Violinist Dianne Pettipaw is an active freelance musician performing with orchestral and chamber music groups in the Boston area. She holds the position of principal second violin with the Boston Ballet Orchestra, which has included solo performances in 1991, 2004, 2006, and 2011. She has also performed in BBC productions of ballet choreographed for dance and solo violin. She performs regularly with Emmanuel Music, including the weekly Bach cantatas, the Emmanuel Concert Series, and performed with the Orchestra of Emmanuel Music on its 2005 European tour. She performs regularly with the Cantata Singers Orchestra, the Handel and Haydn Society, Pro Arte Chamber Orchestra, and the Boston Pops Esplanade Orchestra, which has included cross-country tours and as well as five tours in Japan. Ms Pettipaw regularly plays chamber music and in violin-and-piano recitals in Boston and Brookline, MA. She has taught violin in her studio since 1970. Ms Pettipaw studied at Boston University with Roman Totenberg and Raphael Bronstein.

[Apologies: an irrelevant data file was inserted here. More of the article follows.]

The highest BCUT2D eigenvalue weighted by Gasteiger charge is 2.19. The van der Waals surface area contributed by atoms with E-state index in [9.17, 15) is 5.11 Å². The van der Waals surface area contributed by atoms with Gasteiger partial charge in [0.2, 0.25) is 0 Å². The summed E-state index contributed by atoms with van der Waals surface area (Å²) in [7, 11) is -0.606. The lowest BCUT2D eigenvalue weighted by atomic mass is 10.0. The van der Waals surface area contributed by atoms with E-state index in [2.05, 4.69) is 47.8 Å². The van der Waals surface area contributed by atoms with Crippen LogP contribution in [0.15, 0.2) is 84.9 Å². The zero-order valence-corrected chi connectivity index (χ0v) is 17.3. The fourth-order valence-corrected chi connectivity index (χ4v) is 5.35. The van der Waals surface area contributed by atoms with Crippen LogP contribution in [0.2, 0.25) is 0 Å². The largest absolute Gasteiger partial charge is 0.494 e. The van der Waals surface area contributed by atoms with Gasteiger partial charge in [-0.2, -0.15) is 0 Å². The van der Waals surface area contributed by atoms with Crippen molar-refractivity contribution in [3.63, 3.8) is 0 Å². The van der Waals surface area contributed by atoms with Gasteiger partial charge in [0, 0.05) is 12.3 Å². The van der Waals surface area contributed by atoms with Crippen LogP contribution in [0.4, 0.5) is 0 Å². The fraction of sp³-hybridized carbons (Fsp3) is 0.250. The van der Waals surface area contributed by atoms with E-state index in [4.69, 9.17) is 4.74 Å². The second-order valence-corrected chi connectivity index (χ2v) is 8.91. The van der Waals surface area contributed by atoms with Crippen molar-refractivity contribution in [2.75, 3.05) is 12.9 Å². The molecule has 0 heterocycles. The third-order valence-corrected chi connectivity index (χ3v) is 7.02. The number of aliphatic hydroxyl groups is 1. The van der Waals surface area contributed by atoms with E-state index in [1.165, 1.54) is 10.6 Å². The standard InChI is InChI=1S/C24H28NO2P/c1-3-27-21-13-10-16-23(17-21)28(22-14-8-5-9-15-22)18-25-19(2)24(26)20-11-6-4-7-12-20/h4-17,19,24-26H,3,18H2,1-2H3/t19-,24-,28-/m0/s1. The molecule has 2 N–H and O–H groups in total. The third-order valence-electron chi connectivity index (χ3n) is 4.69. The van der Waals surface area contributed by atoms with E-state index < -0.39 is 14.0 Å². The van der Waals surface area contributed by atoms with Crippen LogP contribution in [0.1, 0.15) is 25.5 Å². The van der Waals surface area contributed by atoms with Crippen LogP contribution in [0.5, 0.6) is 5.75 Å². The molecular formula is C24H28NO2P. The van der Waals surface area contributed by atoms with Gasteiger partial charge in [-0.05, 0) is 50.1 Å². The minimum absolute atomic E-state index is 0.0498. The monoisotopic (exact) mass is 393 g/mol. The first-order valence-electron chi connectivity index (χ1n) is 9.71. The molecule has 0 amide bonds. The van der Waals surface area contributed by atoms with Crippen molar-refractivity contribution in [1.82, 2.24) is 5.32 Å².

Hailed by The New York Times as “imaginative and eloquent” and dubbed “a local hero” by the Boston Globe, cellist Rafael Popper-Keizer maintains a vibrant and diverse career as one of Boston’s most sought-after artists. He is principal cellist of the Boston Modern Orchestra Project, Emmanuel Music, and the Boston Philharmonic Orchestra, and a core member of some of New England’s most celebrated chamber groups, including the Chameleon Arts Ensemble, Winsor Music, the Ibis Camerata, and Monadnock Music. His 2003 performance with the Boston Philharmonic of the Saint-Saëns Concerto in A minor was praised by the Globe for “melodic phrasing of melting tenderness” and “dazzling dispatch of every bravura challenge.” More recent solo appearances include Strauss’ Don Quixote, with the Boston Philharmonic and Beethoven’s Triple Concerto with Emmanuel Music. Mr. Popper-Keizer has been featured on close to two dozen recordings, including the premieres of Robert Erickson’s Fantasy for Cello and Orchestra, Thomas Oboe Lee’s tone poem Eurydice, Yehudi Wyner’s De Novo for cello and small chamber ensemble, Malcolm Peyton’s unaccompanied Cello Piece, and major unaccompanied works by Kodaly and Gawlick. As an alumnus of the New England Conservatory, Mr. Popper-Keizer studied with master pedagogue and Piatigorsky protégé Laurence Lesser. At the Tanglewood Music Center he was privileged to work with Mstislav Rostropovich, and was Yo-Yo Ma’s understudy for Strauss’ Don Quixote under the direction of Seiji Ozawa. His prior teachers include Stephen Harrison, at Stanford University, and Karen Andrie, at the University of California at Santa Cruz.